Nothing is so fatiguing as the eternal hanging on of an uncompleted task. ~William James

Thursday, June 10, 2010

Into the Wind

I have been thinking lately about taking some things off my to do list.  Essentially, winnowing my personal agenda.  

I enjoy looking up words, their origins and their various meanings.  And thus I learned something I didn't know about the process "winnowing" is used to describe.  I had been thinking of it in its modern sense, stripped, as many of our usages are today, of its more corporeal context.  As
4.  to subject to some process of separating or distinguishing; analyze critically; sift; to winnow a mass of statements
5.  to separate or distinguish (valuable from worthless parts) (sometimes fol. by out):  to winnow falsehood from truth.  
But I didn't know how winnowing worked, and that the wind that was its essential element was built into the word.  As
1.  to free (grain) from the lighter particles of chaff, dirt, etc., esp. by throwing it into the air and allowing the wind or a forced current of air to blow away impurities.
2.  to drive or blow (chaff, dirt, etc.) away by fanning.
3.  to blow upon; fan
6.  to pursue (a course) with flapping wings in flying
7.  to fan (or stir) the air as with the wings in flying
8.  to free grain from chaff by wind or driven air
9.  to fly with flapping wings; flutter [from]
Which brings to mind the contemporary phrase to "blow off."
American informal, to not do something you had agreed or arranged to do; I can't believe you blew off the exam.
Synonyms or related words for this meaning of blow off:
To not act, or to not do something
bother--if you do not bother to do something, you do not do it, either because there seems to be no good reason or because it involves too much effort
abstain--to not do something that is likely to cause serious problems
neglect--to fail to do something that you should do
refrain--to stop yourself from doing something.  This word is often used in official announcements or signs
let nature take its course--to allow something to develop without trying to influence it
make no move--to do nothing
can't bring yourself to do something--to be unable to do something because it is too unpleasant or embarrassing, or makes you too upset
omit to do something--to fail to do something that would have been helpful or honest
stand by--to not take action when you should
leave--to not do something, especially because you prefer to do it later or so that someone else can do it [from Macmillan Dictionary]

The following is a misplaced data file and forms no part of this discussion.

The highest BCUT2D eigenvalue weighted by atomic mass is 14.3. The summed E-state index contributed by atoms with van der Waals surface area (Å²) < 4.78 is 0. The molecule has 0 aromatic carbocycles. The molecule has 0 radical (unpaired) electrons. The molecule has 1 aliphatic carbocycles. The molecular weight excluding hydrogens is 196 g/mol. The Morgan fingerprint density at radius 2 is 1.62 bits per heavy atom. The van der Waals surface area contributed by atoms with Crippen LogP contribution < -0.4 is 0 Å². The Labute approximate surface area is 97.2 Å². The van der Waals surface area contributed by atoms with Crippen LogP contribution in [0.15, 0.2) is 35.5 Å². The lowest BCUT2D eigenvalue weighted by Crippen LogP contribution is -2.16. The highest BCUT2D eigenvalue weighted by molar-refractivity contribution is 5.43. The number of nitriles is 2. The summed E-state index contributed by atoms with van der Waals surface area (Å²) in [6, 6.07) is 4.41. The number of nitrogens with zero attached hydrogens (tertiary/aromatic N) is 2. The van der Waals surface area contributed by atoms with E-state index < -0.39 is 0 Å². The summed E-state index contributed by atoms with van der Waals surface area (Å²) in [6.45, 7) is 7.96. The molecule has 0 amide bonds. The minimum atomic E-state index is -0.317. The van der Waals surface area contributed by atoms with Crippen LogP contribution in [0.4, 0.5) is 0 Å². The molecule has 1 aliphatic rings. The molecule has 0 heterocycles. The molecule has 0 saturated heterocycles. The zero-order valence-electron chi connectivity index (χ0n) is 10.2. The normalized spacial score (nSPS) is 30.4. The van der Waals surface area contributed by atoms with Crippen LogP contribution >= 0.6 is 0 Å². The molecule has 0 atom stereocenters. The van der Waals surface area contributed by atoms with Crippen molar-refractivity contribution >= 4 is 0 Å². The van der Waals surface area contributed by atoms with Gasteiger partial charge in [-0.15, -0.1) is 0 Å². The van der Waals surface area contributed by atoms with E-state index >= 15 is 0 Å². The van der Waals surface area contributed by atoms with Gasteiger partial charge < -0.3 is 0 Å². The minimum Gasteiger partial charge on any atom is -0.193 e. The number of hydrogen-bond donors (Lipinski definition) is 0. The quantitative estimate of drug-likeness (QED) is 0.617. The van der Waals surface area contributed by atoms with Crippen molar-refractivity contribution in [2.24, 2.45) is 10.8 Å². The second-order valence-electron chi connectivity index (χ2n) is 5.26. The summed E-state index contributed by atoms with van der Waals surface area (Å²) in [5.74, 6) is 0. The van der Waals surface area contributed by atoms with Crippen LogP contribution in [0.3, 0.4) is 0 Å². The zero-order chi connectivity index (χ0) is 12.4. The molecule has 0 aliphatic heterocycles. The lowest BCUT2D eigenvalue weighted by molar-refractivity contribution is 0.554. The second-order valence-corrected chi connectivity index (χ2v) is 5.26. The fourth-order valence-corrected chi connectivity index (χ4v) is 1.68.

In some, or in particular instances all of these senses, I need to blow off some of the tasks I have carried forward from days, weeks, months and years past.  And, as Tina Turner says in "Proud Mary," I can "do it easy," or I can do it "rough."  Easy is the stuff that's been hanging around for so long and is so dessicated that the smallest exhalation is enough to disattach it from the whole.  Like the jute sandals I partially crocheted one summer, a couple of children ago, and kept meaning to finish.  Poof!  Not happening.  Or the op-ed piece I thought of penning in response to a column I found insulting--months ago.  Whew!  Gone.  The relative I meant to interview about her childhood, a conversation beyond her energy now.  Letting it go.

Harder, though, are those projects and objectives into which I've sunk some serious time and effort.  Of course, my unfinished dissertation comes to mind.  It's just too big and heavy to remove entirely from my list.  I doubt that even the big bad wolf could muster enough huffing and puffing to blow down the structure of books and notes and tapes and text that is that uninhabitable abode.  Katrina might not have completely dislodged it.  But even so, there is within the bulk of materials and artifacts that which can now be surrendered.  I mean to summon a sufficient zephyr to the task, and to spend some time reclaiming what is worth hanging on to from that aborted work.

Yesterday afternoon, I blew off fully half my list for the chance to spend an afternoon by the pool with my grandson and my daughter and son.  Some of those items, being daily activities, are just not going to be done.   Others were effectively left for another day, or another doer.  And I can live with that.

I'm thinking that this winnowing/blowing off thing is something to get better at.  With practice.  And if I engage in it more regularly, as an essential activity of each growing season, maybe I'll have less chaff to maneuver around.  

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